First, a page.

FIG. 4 is a top view of a mounting board for the controller;

FIG. 5 is a side section view of a preferred embodiment of the attitude sensing switch;

FIG. 6 is a top view of the switch of FIG. 5 with the cap removed;

FIG. 7 is a bottom view of the switch of FIG. 5;

FIG. 8 is a side section view of another embodiment of an attitude switch; and

FIG. 9 is a side section view of another embodiment of the attitude sensor switch.


Referring first to FIG. 1, a surfing simulator 1 consists of a generally flat rigid platform 2 mounted substantially parallel to and above the ground or floor 12. The platform preferably resembles a surfboard, being generally elongated and slightly oval as shown in FIG. 2, so as to give the game player the impression of actually moving along a real surfboard. The board may be fabricated from any rigid structural material, such as wood, metal, or plastic, and may be an actual production surfboard mounted on the suspension system. Preferably, the board has a length at least three times the width, preferably four times the width. A user 4 operates the simulator by placing his feet on the top surface 5 of the surfboard and by moving his feet and shifting his weight in such a way as to tilt the board from side to side and back to front.

The surfboard simulator is electrically connected to a computer 6 via line 44, which is in turn connected to a video monitor 8. Through software controlled by the computer, a miniature surfing FIG. 10 is moved along the screen along x-y coordinates corresponding to the movement of the surfing simulator actuated by the user 4.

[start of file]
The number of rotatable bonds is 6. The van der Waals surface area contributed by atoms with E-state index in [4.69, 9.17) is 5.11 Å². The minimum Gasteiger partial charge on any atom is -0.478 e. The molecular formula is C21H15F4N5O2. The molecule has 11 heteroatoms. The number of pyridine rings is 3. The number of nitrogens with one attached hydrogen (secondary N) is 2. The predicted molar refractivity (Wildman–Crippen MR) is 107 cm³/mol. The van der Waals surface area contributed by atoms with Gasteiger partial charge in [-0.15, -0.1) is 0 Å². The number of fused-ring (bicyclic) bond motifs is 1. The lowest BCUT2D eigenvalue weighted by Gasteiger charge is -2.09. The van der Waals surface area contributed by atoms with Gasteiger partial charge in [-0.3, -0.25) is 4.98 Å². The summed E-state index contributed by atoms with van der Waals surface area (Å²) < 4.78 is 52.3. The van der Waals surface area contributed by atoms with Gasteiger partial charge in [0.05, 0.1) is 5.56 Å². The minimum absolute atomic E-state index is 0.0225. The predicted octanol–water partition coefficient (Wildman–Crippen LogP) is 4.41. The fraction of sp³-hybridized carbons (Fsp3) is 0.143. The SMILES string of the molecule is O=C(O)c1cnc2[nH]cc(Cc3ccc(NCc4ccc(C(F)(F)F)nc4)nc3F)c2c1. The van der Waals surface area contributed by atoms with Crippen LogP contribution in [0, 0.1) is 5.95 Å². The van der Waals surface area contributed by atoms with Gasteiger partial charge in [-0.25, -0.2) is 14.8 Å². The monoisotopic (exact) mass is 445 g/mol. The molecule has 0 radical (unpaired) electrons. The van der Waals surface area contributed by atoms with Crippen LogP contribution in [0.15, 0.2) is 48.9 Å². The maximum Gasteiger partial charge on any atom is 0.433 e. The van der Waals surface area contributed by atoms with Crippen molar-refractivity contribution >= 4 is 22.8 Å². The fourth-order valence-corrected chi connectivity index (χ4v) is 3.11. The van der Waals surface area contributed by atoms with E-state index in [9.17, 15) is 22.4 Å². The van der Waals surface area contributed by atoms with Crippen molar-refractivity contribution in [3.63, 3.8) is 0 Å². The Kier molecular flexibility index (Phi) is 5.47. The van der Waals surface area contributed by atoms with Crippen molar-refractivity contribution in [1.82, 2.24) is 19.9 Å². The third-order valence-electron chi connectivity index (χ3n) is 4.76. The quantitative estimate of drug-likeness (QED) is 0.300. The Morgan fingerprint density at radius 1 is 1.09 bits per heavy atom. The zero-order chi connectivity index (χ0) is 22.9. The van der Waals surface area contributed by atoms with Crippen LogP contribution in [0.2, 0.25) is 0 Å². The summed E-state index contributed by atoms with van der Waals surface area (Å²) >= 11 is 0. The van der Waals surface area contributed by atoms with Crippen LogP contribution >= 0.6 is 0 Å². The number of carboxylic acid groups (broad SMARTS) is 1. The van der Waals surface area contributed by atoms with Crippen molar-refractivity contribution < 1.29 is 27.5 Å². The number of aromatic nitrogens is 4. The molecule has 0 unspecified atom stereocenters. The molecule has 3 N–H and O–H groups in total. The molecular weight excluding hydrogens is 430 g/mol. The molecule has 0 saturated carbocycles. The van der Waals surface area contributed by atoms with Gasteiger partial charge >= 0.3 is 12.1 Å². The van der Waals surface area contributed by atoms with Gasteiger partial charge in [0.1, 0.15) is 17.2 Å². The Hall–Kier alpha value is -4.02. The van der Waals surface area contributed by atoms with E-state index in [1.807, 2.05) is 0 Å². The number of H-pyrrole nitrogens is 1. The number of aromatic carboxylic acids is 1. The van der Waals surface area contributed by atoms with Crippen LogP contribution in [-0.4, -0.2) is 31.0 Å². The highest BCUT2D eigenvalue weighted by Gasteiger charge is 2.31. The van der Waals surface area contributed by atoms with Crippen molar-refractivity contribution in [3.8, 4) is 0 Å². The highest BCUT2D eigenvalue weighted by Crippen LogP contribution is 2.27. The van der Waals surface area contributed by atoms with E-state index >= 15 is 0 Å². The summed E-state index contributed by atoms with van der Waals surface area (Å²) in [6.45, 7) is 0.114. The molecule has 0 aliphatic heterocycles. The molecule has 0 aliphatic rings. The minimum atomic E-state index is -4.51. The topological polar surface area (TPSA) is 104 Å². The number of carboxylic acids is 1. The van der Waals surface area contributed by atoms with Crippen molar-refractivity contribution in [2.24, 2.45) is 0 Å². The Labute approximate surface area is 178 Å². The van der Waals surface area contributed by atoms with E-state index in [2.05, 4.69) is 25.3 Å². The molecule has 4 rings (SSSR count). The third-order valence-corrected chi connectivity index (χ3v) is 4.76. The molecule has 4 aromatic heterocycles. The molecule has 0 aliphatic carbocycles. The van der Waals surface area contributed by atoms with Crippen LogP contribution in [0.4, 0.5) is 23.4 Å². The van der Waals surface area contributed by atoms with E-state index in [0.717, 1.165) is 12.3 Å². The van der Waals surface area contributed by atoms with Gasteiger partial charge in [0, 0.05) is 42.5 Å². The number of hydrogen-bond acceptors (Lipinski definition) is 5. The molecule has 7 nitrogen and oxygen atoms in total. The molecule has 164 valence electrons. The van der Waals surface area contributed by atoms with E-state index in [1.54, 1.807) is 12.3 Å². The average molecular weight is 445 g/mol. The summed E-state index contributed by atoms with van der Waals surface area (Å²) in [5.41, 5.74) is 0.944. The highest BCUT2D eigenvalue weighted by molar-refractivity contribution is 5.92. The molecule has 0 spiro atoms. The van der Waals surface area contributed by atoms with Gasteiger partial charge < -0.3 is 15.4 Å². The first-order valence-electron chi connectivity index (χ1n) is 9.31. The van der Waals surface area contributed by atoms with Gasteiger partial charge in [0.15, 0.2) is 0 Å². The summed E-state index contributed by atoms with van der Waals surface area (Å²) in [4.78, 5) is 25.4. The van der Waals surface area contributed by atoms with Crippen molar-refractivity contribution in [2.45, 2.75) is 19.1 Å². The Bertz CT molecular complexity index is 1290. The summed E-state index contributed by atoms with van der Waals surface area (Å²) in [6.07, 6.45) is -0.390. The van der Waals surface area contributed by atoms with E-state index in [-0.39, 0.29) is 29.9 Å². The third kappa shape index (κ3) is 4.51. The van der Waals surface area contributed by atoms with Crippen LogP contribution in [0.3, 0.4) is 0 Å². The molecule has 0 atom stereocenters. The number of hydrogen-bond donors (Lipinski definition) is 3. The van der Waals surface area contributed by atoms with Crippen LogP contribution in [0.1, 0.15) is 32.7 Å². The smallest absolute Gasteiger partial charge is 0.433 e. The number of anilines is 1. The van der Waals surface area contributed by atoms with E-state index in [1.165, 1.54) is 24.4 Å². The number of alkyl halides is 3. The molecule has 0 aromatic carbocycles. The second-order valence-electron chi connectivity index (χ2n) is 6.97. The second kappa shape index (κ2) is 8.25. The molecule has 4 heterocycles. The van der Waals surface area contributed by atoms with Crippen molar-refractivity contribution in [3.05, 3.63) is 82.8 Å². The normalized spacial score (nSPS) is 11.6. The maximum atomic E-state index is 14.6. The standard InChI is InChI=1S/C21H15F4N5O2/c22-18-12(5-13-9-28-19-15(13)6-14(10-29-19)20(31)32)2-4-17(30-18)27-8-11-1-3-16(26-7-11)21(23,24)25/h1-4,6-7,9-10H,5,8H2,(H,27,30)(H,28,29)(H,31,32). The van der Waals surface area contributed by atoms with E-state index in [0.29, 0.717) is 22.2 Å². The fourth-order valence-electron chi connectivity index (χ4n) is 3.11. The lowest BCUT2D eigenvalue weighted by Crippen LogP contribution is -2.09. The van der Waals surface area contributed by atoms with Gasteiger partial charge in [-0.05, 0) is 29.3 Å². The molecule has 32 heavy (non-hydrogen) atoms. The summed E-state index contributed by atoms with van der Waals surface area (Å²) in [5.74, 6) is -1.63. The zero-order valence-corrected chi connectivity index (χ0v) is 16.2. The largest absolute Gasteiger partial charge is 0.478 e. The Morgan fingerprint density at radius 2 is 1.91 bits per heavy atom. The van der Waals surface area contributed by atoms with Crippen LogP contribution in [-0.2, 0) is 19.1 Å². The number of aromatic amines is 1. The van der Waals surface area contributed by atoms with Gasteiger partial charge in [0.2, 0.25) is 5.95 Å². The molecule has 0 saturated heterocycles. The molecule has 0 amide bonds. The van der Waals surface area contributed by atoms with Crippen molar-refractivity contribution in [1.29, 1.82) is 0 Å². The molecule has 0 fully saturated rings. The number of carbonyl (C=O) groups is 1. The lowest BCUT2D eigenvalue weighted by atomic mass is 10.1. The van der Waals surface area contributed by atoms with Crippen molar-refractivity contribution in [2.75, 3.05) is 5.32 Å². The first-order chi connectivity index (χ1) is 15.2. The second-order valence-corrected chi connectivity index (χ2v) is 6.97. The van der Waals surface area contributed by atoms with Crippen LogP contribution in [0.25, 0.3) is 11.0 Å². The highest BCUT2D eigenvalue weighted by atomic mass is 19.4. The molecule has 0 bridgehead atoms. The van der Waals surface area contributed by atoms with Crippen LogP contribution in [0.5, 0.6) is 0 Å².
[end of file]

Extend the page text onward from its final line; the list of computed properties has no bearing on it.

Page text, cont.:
The surfing simulator or game controller 1 is mounted on a base comprising an inverted dome-shaped fulcrum member 14, which permits the surfboard to roll in all directions with equal ease. The fulcrum member must be rigid and weight-supportive, and is preferably convex with a circular horizontal cross-section. A doughnut-shaped biasing suspension member 16 is mounted annularly to the fulcrum member. As shown in FIGS. 2 and 3, the suspension member is an inflatable rubber tire having a 16" OD and 8" ID, and has a thickness that approximates the radius of the hemispherical fulcrum. The tire is a conventional commercially available model, such as Bridgestone 53×8", and is inflated through valve stem 38 to a pressure of from about 10 to about 20 psi.

As shown in FIGS. 2-4, the mounting base for the platform 2 is an assembly comprising several parts. A flat board 18 serves as a mounting means for the various components of the controller assembly. A pair of parallel strips of interengaging fastening means components (as shown, Velcro® strips) are mounted by adhesive on both the top and bottom surfaces of the mounting board 18. A spaced pair of Velcro® strips 22 and 24 are mounted on the bottom surface 20 of the platform, as shown in FIG. 2, and a similar pair of strips 26 and 28 are attached on the top of the mounting board as shown in FIG. 4. An interengaging strip 30 is similarly attached to the bottom surface 20 of the surfboard, and an additional mating strip 32 extends across the top surface 48 of the hemisphere 14. Accordingly, the mounting board 18 serves as a fastening component for a number of the controller system members, and the use of Velcro® fasteners enables easy removal of the components in the event that repair or replacement is necessary, yet provides a solid, motion-free fit which firmly binds the components during use. The Velcro® fastening means disclosed herein are commercially available hook-and-loop type interengaging fasteners; however, any similar adhesive-type fastening means may be used to connect the various components of the invention.

The tire 16 is also connected to the underside of the mounting board by means of a pair of Velcro® strips 34 and 36 adhesively attached to the upper surface of the tire as shown in FIG. 3. These strips attach to the Velcro® strip 24 on the bottom of the mounting board. Corresponding strips (not shown) attach another portion of the tire to the parallel strip 22 on the bottom of the mounting board.